In 1959, the Dalai Lama and approximately 100,000 followers fled to India and Nepal. The rebels continued to attack Chinese government officials, disrupting communication lines, and targeting Chinese troops. Following a mass uprising in Lhasa in 1959 during the celebration of the Tibetan New Year and the ensuing Chinese military response, the Dalai Lama went into exile in India. At this point, the Chinese began changing their policy of working through institutions to build the Communist Party in Tibet. They began to replace the government with Communist-sponsored leaders. By this time the rebels were under constant Chinese attack and losing the remaining ground that they controlled. A declassified DCI briefing of the Senate Foreign Relation Committee offered some further elaboration on the Dalai Lama's position in India. The Dalai Lama remained insistent on wanting to establish a free Tibet which threatened his asylum in India. Prime Minister Nehru vowed to protect the Dalai Lama's right to practice his spirituality but would not condone any anti-communist politics coming from the Dalai Lama. Nehru's main reason for this was that India had previously recognized that Tibet was a part of China. The evidence seems to imply that popular Indian sentiment and reactions to this policy caused Nehru to become more sympathetic toward Tibet, but sadly the rest of this section was redacted from the public record.

Between 1959–1960 the CIA parachuted four groups of Camp Hale trainee's to meet up with the Tibetan resistance. In Autumn of 1959 the CIA parachuted a 2nd group of 16 men into Pembar to meet up with the resistance. By January 1960 the CIA parachuted the fourth and last team in Tibet. Along with these drops of men, the CIA also provided arms drops to the resistance. All the CIA trained Tibetans from Camp Hale left with personal weapons, wireless sets, and a cyanide tablet strapped onto each man's left wrist.

The resistance movement did successfully accomplish the job of bringing great cost and distraction to the Chinese government. CIA estimates in 1959 were that the Chinese had around 60,000 troops in Tibet and needed 256 tons of supplies daily. Due to there only being 3 viable transport routes into Tibet, the CIA also estimated that if they could get the Chinese to double the needed supplies, then the existing infrastructure would not be able to keep up with supply without supplementary airlifts or construction to repair existing routes. The CIA estimated that even with these supplemental airlifts, it would cause substantial disruption in other air services and the Chinese could not expect to supply double its commitments long-term. The Lanzhou-Lhasa highway was the most ideal logistical land supply route at 2,148 km long. In order to assess the conditions of these routes for transport, certain factors such as road construction, width, grades, curves, bottlenecks, and road conditions impacted by weather are heavily taken into consideration. The CIA estimated China could support up to 90,000 troops in Tibet for a few months, but only 60,000 for an extended deployment. In order to support 90,000 troops in the region, China would have to use the Lan-chou-Lhasa highway to its capacity and would require around 7,000 supply trucks per month. However, such heavy usage of the road was estimated to cause substantial damage. The CIA also considered how a build-up of Chinese troops would affect the railroads and determined that, although congestion could impose some burden on the supply chain, there would really be no significant effect on the lines. However, if one of the lines failed due to a washout or other reason, supplies would have to be trucked into the staging areas, which the CIA determined would be a time-consuming operation. Petroleum usage in Tibet was estimated at 2.7% of China's total availability, with a total usage of around 200,000 tons for the year. The "blue satchel raid" of the Chinese was considered one of the greatest intelligence hauls in the history of the CIA. This raid obtained Chinese government documents that showed them having trouble moving forward with the spread of communism through Tibet. It gave the CIA good insight into what was going on in China, and for the first time they really had authentic Chinese documents that were not made up or given to them by a rogue agent. This changed the focus of the CIA as they informed the Tibetans not to attack the Chinese but to gather intelligence on them.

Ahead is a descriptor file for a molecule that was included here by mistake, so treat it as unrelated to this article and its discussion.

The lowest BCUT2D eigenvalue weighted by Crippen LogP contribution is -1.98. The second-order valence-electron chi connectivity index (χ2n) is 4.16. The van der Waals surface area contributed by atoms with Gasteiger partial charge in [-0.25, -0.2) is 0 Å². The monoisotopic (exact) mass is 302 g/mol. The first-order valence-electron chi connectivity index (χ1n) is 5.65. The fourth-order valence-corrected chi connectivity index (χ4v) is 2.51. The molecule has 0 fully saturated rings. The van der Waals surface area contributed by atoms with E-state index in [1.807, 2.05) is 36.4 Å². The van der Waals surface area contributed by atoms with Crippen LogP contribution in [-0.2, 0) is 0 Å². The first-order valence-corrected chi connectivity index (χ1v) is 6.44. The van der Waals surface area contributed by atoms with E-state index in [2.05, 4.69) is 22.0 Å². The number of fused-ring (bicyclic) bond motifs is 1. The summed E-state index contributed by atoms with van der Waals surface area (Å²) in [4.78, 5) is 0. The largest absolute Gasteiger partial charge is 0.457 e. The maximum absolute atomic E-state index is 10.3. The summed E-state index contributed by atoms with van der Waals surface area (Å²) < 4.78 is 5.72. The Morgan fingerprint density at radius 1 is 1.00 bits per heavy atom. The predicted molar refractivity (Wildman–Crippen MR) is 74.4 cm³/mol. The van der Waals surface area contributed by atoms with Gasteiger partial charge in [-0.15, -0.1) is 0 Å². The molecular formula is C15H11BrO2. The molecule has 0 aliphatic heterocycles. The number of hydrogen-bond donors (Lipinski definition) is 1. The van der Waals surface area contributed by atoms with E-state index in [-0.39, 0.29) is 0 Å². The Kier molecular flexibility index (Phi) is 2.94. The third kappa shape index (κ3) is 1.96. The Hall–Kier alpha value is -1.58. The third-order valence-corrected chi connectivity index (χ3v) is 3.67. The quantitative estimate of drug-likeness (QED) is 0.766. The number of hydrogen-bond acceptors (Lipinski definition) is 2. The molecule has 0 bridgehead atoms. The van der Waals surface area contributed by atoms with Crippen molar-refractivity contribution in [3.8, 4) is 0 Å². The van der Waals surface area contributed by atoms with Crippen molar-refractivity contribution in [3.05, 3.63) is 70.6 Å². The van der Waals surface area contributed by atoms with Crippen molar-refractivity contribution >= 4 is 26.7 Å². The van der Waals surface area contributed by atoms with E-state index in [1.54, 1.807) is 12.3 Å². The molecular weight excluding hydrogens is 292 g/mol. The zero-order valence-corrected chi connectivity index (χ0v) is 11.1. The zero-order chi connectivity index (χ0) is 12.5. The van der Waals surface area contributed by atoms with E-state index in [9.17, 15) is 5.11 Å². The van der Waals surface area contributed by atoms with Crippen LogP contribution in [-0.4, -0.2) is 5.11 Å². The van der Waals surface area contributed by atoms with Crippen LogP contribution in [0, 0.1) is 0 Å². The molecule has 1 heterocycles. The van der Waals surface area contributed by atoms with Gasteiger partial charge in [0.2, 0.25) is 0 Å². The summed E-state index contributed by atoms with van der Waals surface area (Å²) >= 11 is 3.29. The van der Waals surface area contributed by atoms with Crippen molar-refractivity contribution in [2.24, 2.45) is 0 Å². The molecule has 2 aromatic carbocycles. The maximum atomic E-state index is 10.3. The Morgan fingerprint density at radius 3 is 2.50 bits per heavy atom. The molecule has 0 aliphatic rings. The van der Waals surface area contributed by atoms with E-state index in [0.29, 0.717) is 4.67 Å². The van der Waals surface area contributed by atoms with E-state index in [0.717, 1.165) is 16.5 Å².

The CIA Tibetan Task Force continued the operation against Chinese forces alongside the Tibetan guerrilla army for another 15 years, until 1974.
« Last Edit: January 05, 2019, 10:27:28 AM by tailhook »